Same goes for the aforementioned Grubfellows. Thanks to kinship, these let you hit out at your opponent’s hand- a potent advantage. Also taking advantage of kinship is the deck’s first rare card, the Leaf-Crowned Elder. Mark Rosewater’s first preview card for Morningtide, the Elder has a superb ability- playing your cards for free! Sure, it has to be either a Treefolk or Shaman, but the potential savings here is superb. When we reviewed Ears of the Elves for Duels of the Planeswalkers (2009), we noted that the deck had a lot of setup, and two cards that could immediately pivot the deck into offensive mode (Overrun, Coat of Arms). Although the impact is not as immediate, the value the Elder can offer you plays a similar role here- it can, in effect, more than double your mana base.
Given the high casting cost of the top of the curve, that’s a very good thing indeed. The cheapest of these top-of-curve inhabitants is the Everbark Shaman. Like the Elder it’s a 3/5, but this Shaman has a rather unique (and deeply flavourful) ramping ability, letting you exchange a dead Treefolk in the graveyard for new life on the battlefield. Not only does this accelerate your manabase development, it helps improve draw quality by thinning out your library. Of course, its impact should not be overstated- there’s not a lot you’re ramping to early with this guy, since you’ll typically be playing it no earlier than turn five, but of course then you’ll have those games where you’ve fielded a couple of Bannerets and cheated him out earlier still.
The reward for this work, of course, is to help you bring out your most expensive Treefolk. The deck also has a pair of Orchard Wardens, your biggest beaters weighing in at 4/6. These also reinforce the overall theme of the deck, rewarding you with a tidy packet of life again and again for each creature you summon. Like the best lifegain, this is incendental- in other words, it’s not central to the card’s function, and you’ll never turn down a very relevant 4/6 body. From there we come across the odd Black Treefolk in the Thorntooth Witch. The Witch isn’t cheap at six mana, but her triggered ability is superb here. A +3/-3 “bonus” can repeatedly kill off your opponent’s smaller or midsize threats and annoyances, but it’s also nicely sized to act as a boost for most of your Treefolk as well. It’s not without risk, of course- even your Orchard Warden would be a potentially vulnerable 7/3 after a sip from the Witch’s “warm brew,” but having the versatility to choose between modes is huge. Used offensively, it turns each of your Treefolk into a two-for-one, putting you ahead as your opponent slips further and further behind.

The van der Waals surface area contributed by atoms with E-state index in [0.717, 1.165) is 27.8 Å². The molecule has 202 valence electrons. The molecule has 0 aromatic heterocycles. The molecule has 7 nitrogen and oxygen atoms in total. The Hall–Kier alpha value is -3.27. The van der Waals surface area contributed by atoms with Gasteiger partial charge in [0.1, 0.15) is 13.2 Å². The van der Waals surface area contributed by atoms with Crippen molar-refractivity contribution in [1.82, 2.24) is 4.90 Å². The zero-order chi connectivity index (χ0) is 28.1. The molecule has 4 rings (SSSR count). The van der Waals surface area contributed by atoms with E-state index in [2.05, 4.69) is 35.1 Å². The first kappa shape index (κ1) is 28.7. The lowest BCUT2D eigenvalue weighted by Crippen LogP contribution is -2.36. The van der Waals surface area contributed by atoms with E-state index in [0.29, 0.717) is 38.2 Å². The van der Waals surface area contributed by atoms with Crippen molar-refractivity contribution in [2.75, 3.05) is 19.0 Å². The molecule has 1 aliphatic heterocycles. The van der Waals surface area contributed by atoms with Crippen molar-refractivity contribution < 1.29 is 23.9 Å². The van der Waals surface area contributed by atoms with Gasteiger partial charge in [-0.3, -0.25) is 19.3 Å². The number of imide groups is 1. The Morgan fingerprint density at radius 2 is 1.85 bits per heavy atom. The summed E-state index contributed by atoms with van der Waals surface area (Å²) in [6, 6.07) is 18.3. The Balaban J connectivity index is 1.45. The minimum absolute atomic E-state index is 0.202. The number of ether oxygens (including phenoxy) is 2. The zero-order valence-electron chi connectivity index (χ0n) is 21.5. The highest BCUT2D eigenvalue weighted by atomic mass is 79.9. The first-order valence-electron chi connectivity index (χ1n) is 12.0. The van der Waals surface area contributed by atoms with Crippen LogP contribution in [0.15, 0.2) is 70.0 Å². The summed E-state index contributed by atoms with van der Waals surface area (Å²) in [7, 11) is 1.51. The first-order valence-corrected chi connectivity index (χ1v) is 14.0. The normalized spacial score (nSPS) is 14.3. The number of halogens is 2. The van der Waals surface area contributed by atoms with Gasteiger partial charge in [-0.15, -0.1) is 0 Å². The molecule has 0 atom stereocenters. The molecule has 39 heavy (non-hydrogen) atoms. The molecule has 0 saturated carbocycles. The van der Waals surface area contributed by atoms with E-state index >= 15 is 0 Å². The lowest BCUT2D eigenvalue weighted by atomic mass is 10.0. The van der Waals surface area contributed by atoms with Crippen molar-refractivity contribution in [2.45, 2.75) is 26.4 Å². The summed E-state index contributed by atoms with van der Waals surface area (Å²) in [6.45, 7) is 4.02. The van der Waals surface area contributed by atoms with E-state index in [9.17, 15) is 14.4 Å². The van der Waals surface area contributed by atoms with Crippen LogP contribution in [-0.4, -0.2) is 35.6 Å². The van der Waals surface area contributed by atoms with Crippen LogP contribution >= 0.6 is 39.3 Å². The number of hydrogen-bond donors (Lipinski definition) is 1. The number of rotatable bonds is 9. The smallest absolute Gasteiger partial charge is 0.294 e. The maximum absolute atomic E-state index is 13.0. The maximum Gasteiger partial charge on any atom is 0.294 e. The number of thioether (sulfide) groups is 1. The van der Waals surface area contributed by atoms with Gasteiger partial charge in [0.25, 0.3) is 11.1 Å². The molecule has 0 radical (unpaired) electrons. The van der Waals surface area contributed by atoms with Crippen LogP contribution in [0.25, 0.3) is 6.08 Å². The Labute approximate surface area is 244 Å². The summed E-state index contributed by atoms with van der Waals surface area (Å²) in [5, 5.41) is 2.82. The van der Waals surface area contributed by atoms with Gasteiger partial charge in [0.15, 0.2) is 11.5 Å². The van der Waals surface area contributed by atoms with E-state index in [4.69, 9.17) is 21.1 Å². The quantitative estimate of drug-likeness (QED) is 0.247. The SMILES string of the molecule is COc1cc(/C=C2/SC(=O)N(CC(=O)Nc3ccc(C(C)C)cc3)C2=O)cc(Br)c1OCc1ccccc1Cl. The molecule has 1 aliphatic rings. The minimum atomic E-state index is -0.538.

Finally, we come to the Guardian of Cloverdell, which costs a hefty seven mana. For that, though, you’re getting seven power spread out across four different bodies. Although that’s useful, it doesn’t really synergise with anything else in the deck (outwith being another Treefolk, of course). The trio of 1/1 Kithkin have their uses (not least being eaten for life by the Guardian if need be), but there’s no Overrun-type effect here that makes these token creatures all that relevant, and nothing that cares about “Kithkin” or “Soldiers.” Taking its massive pricetag on board, this is probably a card the deck could do just as well without (though those looking for a silver lining will note that it should win you just about any clash it appears in).
Waiting to Rise